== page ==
One other owl we know lives in our area is the Barred Owl. We have never seen one of these near our home. However, we have seen, and heard, them when paddling along one of our rivers. They seem to like it there and near swamps. These are big owls, reaching 24”, and have the classic “hoo… hoo cooks for you” call.

The round head of the barred owl lacks the ear tufts of the Great Horned.
Photo: Molly O’Connor

Owls are amazing birds. Large bodies and large heads which act like radars seeking prey, such as rodents. Their large heads have two large eyes that can detect prey at night – their favorite time to hunt. They see at night the way we see at sunset. The two large eyes are set in front of their head, we call this binocular vision. Binocular vision provides excellent depth perception – the owl knows exactly how far away you are. However, binocular vision blocks the view behind you. You and I have this. We can see what is front of us… we know exactly where it is in space… but we cannot see behind us – (except mothers… all moms have x-ray vision like Superman, they see everything you are doing in the other room – but that is another lesson).


Most predators have binocular vision. They really do not care what is behind them. Owls are a bit different though, their eyes are fixed in the head. We can move our eyes while holding our head still, they cannot. BUT, they can turn their head almost 360°. If they want to know what is behind them, they can look! They cannot rotate it all the way around, as seen in some cartoons, but they can come close.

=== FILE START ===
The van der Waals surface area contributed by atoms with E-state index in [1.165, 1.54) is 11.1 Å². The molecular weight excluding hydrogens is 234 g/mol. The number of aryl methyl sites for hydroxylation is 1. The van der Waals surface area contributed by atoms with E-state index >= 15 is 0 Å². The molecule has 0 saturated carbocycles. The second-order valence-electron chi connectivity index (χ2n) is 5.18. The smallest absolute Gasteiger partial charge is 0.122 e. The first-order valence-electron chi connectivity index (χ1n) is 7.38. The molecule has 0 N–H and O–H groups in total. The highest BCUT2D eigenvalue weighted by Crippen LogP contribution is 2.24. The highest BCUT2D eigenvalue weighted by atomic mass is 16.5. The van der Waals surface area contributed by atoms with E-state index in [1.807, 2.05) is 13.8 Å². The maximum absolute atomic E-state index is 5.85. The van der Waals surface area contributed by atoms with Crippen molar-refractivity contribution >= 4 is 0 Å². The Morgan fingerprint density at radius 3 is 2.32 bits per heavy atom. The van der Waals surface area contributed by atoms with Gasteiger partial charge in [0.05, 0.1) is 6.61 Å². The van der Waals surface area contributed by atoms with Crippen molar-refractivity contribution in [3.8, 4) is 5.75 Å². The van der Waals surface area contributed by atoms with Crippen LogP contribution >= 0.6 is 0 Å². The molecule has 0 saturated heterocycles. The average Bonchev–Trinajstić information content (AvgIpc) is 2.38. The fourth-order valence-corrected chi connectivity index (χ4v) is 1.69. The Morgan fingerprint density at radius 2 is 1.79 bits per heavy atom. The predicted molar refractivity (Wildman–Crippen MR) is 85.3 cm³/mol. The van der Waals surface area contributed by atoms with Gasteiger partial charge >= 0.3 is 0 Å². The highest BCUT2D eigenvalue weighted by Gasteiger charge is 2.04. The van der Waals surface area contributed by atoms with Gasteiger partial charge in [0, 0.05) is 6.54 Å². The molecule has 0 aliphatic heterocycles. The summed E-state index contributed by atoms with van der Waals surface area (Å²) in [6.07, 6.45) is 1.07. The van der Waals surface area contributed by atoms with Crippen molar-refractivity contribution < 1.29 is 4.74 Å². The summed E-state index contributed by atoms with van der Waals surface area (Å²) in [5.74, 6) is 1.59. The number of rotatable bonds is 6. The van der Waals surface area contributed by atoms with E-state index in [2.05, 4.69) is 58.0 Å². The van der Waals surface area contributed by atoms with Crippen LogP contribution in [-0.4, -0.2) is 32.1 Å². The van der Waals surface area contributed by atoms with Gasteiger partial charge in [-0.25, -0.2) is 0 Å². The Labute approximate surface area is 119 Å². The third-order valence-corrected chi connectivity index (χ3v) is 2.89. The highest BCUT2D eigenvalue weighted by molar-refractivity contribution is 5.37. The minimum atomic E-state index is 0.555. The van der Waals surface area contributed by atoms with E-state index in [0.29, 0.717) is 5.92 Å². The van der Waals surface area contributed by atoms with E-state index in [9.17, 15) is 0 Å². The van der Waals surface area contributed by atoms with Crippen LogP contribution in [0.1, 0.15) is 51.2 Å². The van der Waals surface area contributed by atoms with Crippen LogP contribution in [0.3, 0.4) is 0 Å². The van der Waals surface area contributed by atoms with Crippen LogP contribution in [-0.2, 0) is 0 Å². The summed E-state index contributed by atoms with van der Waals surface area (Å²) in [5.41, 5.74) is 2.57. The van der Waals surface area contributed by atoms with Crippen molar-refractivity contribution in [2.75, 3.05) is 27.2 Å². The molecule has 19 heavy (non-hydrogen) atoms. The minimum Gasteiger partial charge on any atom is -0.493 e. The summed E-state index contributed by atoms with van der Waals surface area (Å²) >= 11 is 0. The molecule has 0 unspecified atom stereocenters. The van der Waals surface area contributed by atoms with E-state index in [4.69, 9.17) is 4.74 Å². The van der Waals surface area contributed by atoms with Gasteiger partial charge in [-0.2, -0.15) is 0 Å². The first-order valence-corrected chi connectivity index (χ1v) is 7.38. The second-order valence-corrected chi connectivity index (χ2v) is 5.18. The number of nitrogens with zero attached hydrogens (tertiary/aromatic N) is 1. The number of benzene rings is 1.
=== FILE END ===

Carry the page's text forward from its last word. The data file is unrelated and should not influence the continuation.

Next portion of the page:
Then there are the ears. An owl sitting on a goal post of a football field can hear the heartbeat of a mouse sitting on the 50-yard line! For most owls, an ear opening on one side of the head is higher than the ear opening on the other. This increases their range of hearing. Their face is also depressed like a TV dish antenna. It collects sound and moves it towards the ear openings. The hearing of owls is incredible. By the way, the ear tufts (feathers that look like ears) are just feathers, not their ears.


Don’t know if you will ever see, or hear one, but I think it would be fun to look and listen. Maybe, just maybe, you will hear your yard.



First activity will be to better understand how binocular vision helps predators, like owls, zero in on where their prey is and nab it in flight. Pick an object in your house about 10-20’ away. Look directly at it. You can see it, and you know exactly where it is. Continue to look at it but this time cover your left eye. You can still see it. Point at it. You should be able to see your finger point directly at the object. Without moving your finger, open your left eye and cover your right eye. You should notice that your finger is no longer point at the object. If using monocular vision (one eye) you would probably miss your prey.

Another activity that shows the same idea. Place a small cup on the counter. Stand back about 3’. Cover one eye. Have a friend hold a quarter about 6” above the cup and tell them when they are directly over the cup. When you think they are there, tell them to drop it and see if it falls in the cup. Usually it misses, but with both eyes open, you are able to get the coin on the cup each time.

Listen to the call of the Eastern Screech Owl on the internet. Learn the sound and then tonight, after dark, listen and see if you have one nearby.



Posted: April 14, 2020

Category: Coasts & Marine, Natural Resources
Tags: Backyard Wildlife, Owls, Youth Science Lessons